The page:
2) When soap and hot water isn’t available, use a “dry” instant hand sanitizer with a high content of ethyl alcohol.
3) When neither soap, hot water or a hand sanitizer are available, sit at a slot machine until a server comes around, order a gin and tonic, then rinse your fingers with it. (I recommend ordering a gin and tonic because unlike a vodka tonic there should be no risk of drinking it.)
3) Avoid touching your eyes or mouth with your hands. This is sometimes hard to do when the cards or your team aren’t going your way, but sticking a virus in your eye or in your mouth is the surest and quickest way to get that virus.
4) Politely refrain from shaking hands or hugging people that are already sick.
5) If some wheezing old fossil on a ventilator, or a sneezing hottie sits down next to you, get up and leave! If you’re winning, you’ll be walking healthy and up. If you’re losing, you’ll be walking away healthy and not completely busted.
6) Avoid , or at least stay up wind of all smokers.
7) Cough or sneeze into your elbow instead of your hand.

8) Finally, when you get home, squirt some 100% Desert Mesquite Honey (available at Trader Joe’s) down your throat.

The fact is, people that get on a plane feeling a little under the weather usually get off that plane feeling a whole lot worse. I base that conclusion on personal experience, not empirical data, but I think most people will agree with it. Being stuck in a closed, pressurized cabin breathing re-circulated air with two or three hundred other people for several hours is what the travel industry calls air travel. I call it a Petri dish. When those specimens, I mean people, are traveling for vacation they tend not to hibernate in bed watching really bad TV after they land. They tend to try and keep up with the party because they’re on vacation. We shouldn’t get mad at them. If we end up with some of their money we should be grateful.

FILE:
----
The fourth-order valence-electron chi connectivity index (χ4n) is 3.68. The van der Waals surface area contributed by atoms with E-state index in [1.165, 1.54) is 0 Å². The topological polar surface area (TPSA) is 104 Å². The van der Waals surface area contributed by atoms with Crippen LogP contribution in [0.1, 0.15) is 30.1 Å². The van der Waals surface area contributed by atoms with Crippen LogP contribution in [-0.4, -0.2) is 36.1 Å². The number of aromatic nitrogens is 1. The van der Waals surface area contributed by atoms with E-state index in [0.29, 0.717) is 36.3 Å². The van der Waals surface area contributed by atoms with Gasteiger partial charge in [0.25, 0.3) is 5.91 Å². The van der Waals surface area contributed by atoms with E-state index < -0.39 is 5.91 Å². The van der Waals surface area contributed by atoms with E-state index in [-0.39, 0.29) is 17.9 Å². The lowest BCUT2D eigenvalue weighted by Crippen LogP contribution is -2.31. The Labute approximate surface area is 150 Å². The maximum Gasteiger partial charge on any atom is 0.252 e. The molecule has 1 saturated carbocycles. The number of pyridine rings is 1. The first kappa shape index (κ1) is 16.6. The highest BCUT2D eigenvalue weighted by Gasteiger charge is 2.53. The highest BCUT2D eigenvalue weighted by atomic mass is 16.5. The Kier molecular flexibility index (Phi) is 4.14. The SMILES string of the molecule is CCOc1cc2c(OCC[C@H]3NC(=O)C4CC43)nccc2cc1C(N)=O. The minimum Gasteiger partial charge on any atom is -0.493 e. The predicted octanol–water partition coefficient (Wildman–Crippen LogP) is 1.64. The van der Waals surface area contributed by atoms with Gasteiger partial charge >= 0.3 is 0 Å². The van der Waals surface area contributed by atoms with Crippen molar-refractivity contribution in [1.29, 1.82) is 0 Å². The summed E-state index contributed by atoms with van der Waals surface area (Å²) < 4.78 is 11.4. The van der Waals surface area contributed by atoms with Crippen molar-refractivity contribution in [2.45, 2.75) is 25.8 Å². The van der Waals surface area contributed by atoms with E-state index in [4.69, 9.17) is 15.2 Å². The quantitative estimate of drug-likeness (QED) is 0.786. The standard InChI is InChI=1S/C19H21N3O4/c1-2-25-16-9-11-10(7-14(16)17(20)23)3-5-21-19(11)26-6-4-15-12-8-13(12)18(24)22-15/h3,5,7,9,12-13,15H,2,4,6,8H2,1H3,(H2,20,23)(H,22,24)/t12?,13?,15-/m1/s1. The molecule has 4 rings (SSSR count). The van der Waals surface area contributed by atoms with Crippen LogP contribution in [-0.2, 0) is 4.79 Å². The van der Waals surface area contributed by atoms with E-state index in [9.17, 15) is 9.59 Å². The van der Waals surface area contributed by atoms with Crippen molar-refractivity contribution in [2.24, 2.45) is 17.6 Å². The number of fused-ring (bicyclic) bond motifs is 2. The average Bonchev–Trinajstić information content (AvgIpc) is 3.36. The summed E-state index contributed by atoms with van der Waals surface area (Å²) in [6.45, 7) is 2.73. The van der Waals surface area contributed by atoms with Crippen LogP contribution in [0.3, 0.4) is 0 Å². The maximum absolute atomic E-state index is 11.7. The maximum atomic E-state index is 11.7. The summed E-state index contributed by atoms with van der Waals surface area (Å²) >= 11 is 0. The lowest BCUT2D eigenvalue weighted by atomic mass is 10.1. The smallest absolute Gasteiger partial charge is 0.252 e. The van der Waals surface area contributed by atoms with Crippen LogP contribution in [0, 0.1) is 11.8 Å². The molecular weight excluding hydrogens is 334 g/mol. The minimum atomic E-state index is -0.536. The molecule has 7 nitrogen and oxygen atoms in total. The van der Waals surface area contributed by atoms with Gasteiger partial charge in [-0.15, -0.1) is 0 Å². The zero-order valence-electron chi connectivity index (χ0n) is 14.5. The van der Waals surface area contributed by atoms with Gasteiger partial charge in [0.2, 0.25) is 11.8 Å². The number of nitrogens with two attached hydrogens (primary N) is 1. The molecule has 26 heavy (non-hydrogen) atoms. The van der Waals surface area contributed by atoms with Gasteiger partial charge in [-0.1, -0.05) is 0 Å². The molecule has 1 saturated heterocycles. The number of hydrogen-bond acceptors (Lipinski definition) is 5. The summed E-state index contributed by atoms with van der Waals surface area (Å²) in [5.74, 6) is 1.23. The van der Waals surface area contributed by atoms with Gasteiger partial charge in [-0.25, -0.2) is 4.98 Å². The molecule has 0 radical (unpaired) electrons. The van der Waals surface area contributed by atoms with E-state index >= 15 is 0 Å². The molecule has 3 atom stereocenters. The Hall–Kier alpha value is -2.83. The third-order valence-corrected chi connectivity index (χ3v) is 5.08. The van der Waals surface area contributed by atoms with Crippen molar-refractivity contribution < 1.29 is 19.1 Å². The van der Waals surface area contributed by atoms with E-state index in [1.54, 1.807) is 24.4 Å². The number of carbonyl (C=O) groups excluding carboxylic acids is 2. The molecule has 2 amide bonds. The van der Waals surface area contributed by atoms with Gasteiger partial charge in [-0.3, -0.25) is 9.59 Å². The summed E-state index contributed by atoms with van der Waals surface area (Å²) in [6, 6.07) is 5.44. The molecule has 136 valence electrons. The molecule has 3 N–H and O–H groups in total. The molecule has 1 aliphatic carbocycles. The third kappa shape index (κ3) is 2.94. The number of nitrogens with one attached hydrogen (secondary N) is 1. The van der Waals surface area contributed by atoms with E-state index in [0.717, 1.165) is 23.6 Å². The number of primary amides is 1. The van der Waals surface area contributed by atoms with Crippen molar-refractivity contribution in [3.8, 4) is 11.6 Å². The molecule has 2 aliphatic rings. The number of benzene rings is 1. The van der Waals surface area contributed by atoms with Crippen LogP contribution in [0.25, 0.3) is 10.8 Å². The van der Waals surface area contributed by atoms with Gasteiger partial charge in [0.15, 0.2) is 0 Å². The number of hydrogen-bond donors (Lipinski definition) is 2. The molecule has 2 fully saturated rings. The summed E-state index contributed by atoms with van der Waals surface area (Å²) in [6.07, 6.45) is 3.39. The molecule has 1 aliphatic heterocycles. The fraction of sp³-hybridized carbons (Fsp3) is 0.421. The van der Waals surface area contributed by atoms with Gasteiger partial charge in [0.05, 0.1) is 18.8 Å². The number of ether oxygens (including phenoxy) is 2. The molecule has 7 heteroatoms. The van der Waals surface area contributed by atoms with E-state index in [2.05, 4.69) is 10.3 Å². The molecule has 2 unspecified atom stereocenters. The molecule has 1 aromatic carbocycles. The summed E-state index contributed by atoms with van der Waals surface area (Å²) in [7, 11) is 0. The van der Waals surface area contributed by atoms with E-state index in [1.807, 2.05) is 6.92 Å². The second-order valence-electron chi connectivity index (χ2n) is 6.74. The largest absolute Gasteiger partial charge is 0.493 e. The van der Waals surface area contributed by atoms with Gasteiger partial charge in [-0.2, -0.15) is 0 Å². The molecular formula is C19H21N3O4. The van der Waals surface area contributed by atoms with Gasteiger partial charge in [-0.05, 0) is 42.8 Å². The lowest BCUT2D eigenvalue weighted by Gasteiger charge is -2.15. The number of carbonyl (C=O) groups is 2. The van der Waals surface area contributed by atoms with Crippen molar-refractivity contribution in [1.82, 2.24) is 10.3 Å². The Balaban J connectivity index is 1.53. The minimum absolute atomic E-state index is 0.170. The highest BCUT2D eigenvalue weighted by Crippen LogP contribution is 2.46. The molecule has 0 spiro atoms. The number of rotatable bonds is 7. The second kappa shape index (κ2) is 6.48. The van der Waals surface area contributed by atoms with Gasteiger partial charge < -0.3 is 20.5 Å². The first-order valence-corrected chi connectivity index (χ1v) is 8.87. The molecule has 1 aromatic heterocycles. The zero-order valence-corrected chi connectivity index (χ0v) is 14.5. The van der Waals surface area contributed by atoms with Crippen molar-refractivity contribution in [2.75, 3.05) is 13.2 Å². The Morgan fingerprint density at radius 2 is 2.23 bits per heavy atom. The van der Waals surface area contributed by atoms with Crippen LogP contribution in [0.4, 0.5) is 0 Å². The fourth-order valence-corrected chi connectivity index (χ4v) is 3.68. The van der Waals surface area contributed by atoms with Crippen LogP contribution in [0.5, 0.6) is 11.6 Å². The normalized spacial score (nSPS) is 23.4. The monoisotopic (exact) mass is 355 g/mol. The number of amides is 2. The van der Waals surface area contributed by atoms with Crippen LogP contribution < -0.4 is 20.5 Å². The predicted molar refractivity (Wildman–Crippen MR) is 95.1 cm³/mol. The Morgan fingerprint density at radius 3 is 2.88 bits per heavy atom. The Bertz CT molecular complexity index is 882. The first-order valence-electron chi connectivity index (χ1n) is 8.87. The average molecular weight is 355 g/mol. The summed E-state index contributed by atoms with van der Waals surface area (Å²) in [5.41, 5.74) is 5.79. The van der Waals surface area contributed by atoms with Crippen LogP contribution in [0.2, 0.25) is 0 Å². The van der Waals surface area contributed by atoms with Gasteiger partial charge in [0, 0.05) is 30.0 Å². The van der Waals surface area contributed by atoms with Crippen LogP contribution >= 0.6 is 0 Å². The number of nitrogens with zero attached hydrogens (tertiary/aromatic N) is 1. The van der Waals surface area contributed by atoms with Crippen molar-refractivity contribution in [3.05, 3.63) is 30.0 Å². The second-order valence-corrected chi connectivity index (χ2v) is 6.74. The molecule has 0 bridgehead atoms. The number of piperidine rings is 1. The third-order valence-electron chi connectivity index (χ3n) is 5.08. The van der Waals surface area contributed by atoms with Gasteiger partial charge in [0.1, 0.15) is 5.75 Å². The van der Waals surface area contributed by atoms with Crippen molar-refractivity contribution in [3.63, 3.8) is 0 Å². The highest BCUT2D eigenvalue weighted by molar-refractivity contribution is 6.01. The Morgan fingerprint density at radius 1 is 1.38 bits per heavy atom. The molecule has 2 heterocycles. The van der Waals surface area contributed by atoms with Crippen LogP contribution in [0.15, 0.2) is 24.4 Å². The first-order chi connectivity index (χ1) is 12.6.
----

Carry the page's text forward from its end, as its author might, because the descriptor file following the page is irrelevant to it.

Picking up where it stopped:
We just need to know it might be dirty money in more ways than we’d care to think about.

WEEK #7 NFL picks:

The dogs had their day last week with six upsets and three beats against the spread. This week I expect the favorites will pull their weight a little better but there are some attractive upset plays too.

Vikings +4 at Pittsburgh
Falcons + 3 1/2 at Dallas
49’rs +3 at Houston
Packers -7 at Cleveland
Saints – 6 1/2 at Miami

Last week: 2-2
Season-to-date: 9-9-1

Good luck!


4 responses on “Casino Beat: Dirty Money

  1. What does the “honey shot” do for anyone besides enhance Trader Joe’s bottom line and taste good?

  2. In the world of holistic medicine, honey is a revered product. It raises your white blood cell count, has natural anti-bacterial properties and strengthens your immune system. It’s great for sore throats too!

  3. And as far as the recommendation for a particular brand of honey? Does Trader Joe’s version offer something that a generic honey wouldn’t offer?

  4. Yes. Most generic or “name” brand honey is heavily processed and several aren’t even 100% honey. When natural honey is processed and heated, the beneficial phytonutrients are mostly lost. That’s one of the main reasons organic honey is usually darker than most honey found in common grocery stores. Whole Foods also carries 100% natural honey, but I happen to prefer the Trader Joe’s brand because I like the fact that it’s made in this part of the country so its eco-footprint is smaller, plus it’s a little cheaper.